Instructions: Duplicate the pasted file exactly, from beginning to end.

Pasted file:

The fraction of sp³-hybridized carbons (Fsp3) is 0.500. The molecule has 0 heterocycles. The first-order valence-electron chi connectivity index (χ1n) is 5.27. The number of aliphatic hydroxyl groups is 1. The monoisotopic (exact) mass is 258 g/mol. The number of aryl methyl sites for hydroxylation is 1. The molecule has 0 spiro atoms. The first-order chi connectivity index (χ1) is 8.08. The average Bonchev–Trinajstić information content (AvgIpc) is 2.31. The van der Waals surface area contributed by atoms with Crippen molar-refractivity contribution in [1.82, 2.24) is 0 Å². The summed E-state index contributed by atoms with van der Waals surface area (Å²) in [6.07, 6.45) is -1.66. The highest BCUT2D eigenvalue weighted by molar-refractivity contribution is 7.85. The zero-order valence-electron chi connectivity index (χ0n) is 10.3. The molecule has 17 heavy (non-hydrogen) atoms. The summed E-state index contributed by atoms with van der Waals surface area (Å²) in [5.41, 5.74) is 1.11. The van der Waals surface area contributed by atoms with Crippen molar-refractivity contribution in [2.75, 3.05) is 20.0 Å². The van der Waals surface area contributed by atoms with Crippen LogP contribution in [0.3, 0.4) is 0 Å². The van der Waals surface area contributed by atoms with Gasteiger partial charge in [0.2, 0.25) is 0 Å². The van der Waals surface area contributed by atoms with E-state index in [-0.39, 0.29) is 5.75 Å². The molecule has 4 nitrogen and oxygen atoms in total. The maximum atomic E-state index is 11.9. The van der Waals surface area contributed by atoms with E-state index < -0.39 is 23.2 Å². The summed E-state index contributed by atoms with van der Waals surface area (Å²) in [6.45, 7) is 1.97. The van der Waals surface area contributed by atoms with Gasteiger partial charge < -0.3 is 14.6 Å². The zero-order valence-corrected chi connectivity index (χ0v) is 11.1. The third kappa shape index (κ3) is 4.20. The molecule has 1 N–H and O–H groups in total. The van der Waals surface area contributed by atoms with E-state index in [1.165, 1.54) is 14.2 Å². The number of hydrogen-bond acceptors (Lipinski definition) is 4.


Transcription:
The fraction of sp³-hybridized carbons (Fsp3) is 0.500. The molecule has 0 heterocycles. The first-order valence-electron chi connectivity index (χ1n) is 5.27. The number of aliphatic hydroxyl groups is 1. The monoisotopic (exact) mass is 258 g/mol. The number of aryl methyl sites for hydroxylation is 1. The molecule has 0 spiro atoms. The first-order chi connectivity index (χ1) is 8.08. The average Bonchev–Trinajstić information content (AvgIpc) is 2.31. The van der Waals surface area contributed by atoms with Crippen molar-refractivity contribution in [1.82, 2.24) is 0 Å². The summed E-state index contributed by atoms with van der Waals surface area (Å²) in [6.07, 6.45) is -1.66. The highest BCUT2D eigenvalue weighted by molar-refractivity contribution is 7.85. The zero-order valence-electron chi connectivity index (χ0n) is 10.3. The molecule has 17 heavy (non-hydrogen) atoms. The summed E-state index contributed by atoms with van der Waals surface area (Å²) in [5.41, 5.74) is 1.11. The van der Waals surface area contributed by atoms with Crippen molar-refractivity contribution in [2.75, 3.05) is 20.0 Å². The van der Waals surface area contributed by atoms with Crippen LogP contribution in [0.3, 0.4) is 0 Å². The van der Waals surface area contributed by atoms with Gasteiger partial charge in [0.2, 0.25) is 0 Å². The van der Waals surface area contributed by atoms with E-state index in [-0.39, 0.29) is 5.75 Å². The molecule has 4 nitrogen and oxygen atoms in total. The maximum atomic E-state index is 11.9. The van der Waals surface area contributed by atoms with E-state index < -0.39 is 23.2 Å². The summed E-state index contributed by atoms with van der Waals surface area (Å²) in [6.45, 7) is 1.97. The van der Waals surface area contributed by atoms with Gasteiger partial charge < -0.3 is 14.6 Å². The zero-order valence-corrected chi connectivity index (χ0v) is 11.1. The third kappa shape index (κ3) is 4.20. The molecule has 1 N–H and O–H groups in total. The van der Waals surface area contributed by atoms with E-state index in [1.165, 1.54) is 14.2 Å². The number of hydrogen-bond acceptors (Lipinski definition) is 4.